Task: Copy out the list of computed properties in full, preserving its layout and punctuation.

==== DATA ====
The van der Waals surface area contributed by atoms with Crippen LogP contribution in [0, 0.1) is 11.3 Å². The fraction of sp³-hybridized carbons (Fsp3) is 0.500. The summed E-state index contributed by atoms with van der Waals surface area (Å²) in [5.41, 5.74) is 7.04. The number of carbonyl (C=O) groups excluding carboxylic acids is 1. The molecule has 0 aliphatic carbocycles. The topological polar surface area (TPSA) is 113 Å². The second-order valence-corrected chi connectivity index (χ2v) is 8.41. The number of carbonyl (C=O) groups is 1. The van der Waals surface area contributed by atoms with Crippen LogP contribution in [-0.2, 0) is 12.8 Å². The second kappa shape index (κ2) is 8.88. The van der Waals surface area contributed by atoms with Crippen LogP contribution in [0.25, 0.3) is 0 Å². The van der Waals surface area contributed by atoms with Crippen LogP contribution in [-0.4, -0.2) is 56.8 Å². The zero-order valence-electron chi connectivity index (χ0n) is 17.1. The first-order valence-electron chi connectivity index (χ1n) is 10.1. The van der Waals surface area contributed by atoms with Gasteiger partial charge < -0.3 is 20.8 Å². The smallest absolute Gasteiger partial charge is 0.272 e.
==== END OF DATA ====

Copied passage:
The van der Waals surface area contributed by atoms with Crippen LogP contribution in [0, 0.1) is 11.3 Å². The fraction of sp³-hybridized carbons (Fsp3) is 0.500. The summed E-state index contributed by atoms with van der Waals surface area (Å²) in [5.41, 5.74) is 7.04. The number of carbonyl (C=O) groups excluding carboxylic acids is 1. The molecule has 0 aliphatic carbocycles. The topological polar surface area (TPSA) is 113 Å². The second-order valence-corrected chi connectivity index (χ2v) is 8.41. The number of carbonyl (C=O) groups is 1. The van der Waals surface area contributed by atoms with Crippen LogP contribution in [-0.2, 0) is 12.8 Å². The second kappa shape index (κ2) is 8.88. The van der Waals surface area contributed by atoms with Crippen LogP contribution in [0.25, 0.3) is 0 Å². The van der Waals surface area contributed by atoms with Crippen LogP contribution in [-0.4, -0.2) is 56.8 Å². The zero-order valence-electron chi connectivity index (χ0n) is 17.1. The first-order valence-electron chi connectivity index (χ1n) is 10.1. The van der Waals surface area contributed by atoms with Gasteiger partial charge < -0.3 is 20.8 Å². The smallest absolute Gasteiger partial charge is 0.272 e.